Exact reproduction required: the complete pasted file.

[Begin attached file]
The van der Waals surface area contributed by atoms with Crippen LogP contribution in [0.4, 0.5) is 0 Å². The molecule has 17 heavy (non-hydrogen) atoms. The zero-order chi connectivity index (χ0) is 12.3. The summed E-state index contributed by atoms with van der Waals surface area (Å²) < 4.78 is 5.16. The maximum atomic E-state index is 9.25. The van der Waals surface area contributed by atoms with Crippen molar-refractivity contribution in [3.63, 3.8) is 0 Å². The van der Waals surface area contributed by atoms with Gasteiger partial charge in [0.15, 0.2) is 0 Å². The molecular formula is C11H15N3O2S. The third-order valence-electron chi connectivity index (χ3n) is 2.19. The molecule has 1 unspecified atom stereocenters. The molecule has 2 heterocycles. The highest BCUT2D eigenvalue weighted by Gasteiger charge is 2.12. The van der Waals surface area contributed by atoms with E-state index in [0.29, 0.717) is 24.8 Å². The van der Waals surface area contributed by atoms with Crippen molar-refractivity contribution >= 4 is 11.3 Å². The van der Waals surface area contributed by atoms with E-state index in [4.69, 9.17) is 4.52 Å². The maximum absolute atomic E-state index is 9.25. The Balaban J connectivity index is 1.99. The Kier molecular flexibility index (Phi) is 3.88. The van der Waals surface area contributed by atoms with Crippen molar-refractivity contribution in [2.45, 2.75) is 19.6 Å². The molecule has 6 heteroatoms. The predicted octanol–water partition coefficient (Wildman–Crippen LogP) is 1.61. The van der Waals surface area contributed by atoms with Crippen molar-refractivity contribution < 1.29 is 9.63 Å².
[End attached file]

The van der Waals surface area contributed by atoms with Crippen LogP contribution in [0.4, 0.5) is 0 Å². The molecule has 17 heavy (non-hydrogen) atoms. The zero-order chi connectivity index (χ0) is 12.3. The summed E-state index contributed by atoms with van der Waals surface area (Å²) < 4.78 is 5.16. The maximum atomic E-state index is 9.25. The van der Waals surface area contributed by atoms with Crippen molar-refractivity contribution in [3.63, 3.8) is 0 Å². The van der Waals surface area contributed by atoms with Gasteiger partial charge in [0.15, 0.2) is 0 Å². The molecular formula is C11H15N3O2S. The third-order valence-electron chi connectivity index (χ3n) is 2.19. The molecule has 1 unspecified atom stereocenters. The molecule has 2 heterocycles. The highest BCUT2D eigenvalue weighted by Gasteiger charge is 2.12. The van der Waals surface area contributed by atoms with E-state index in [0.29, 0.717) is 24.8 Å². The van der Waals surface area contributed by atoms with Crippen molar-refractivity contribution >= 4 is 11.3 Å². The van der Waals surface area contributed by atoms with E-state index in [4.69, 9.17) is 4.52 Å². The maximum absolute atomic E-state index is 9.25. The Balaban J connectivity index is 1.99. The Kier molecular flexibility index (Phi) is 3.88. The van der Waals surface area contributed by atoms with Crippen molar-refractivity contribution in [2.45, 2.75) is 19.6 Å². The molecule has 6 heteroatoms. The predicted octanol–water partition coefficient (Wildman–Crippen LogP) is 1.61. The van der Waals surface area contributed by atoms with Crippen molar-refractivity contribution < 1.29 is 9.63 Å².